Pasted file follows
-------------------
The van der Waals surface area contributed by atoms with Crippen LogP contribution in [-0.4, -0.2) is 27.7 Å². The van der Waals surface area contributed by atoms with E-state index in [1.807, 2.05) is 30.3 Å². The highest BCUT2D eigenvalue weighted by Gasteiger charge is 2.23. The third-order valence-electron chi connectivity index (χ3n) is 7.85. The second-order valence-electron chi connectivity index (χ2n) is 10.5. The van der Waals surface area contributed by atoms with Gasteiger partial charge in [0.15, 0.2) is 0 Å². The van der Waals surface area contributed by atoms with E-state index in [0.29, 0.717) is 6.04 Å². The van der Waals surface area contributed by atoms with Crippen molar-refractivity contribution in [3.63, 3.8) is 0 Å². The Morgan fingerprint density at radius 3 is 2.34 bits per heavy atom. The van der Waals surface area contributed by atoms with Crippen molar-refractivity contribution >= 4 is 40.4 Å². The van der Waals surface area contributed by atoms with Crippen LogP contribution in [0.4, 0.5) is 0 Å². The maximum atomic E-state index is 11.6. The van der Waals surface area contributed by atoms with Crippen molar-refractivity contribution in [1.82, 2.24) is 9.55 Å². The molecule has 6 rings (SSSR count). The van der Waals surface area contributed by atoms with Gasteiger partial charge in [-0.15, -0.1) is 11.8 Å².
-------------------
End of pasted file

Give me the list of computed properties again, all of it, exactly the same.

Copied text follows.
The van der Waals surface area contributed by atoms with Crippen LogP contribution in [-0.4, -0.2) is 27.7 Å². The van der Waals surface area contributed by atoms with E-state index in [1.807, 2.05) is 30.3 Å². The highest BCUT2D eigenvalue weighted by Gasteiger charge is 2.23. The third-order valence-electron chi connectivity index (χ3n) is 7.85. The second-order valence-electron chi connectivity index (χ2n) is 10.5. The van der Waals surface area contributed by atoms with Gasteiger partial charge in [0.15, 0.2) is 0 Å². The van der Waals surface area contributed by atoms with E-state index in [0.29, 0.717) is 6.04 Å². The van der Waals surface area contributed by atoms with Crippen molar-refractivity contribution in [3.63, 3.8) is 0 Å². The Morgan fingerprint density at radius 3 is 2.34 bits per heavy atom. The van der Waals surface area contributed by atoms with Crippen molar-refractivity contribution >= 4 is 40.4 Å². The van der Waals surface area contributed by atoms with Crippen LogP contribution in [0.4, 0.5) is 0 Å². The maximum atomic E-state index is 11.6. The van der Waals surface area contributed by atoms with Crippen molar-refractivity contribution in [1.82, 2.24) is 9.55 Å². The molecule has 6 rings (SSSR count). The van der Waals surface area contributed by atoms with Gasteiger partial charge in [-0.15, -0.1) is 11.8 Å².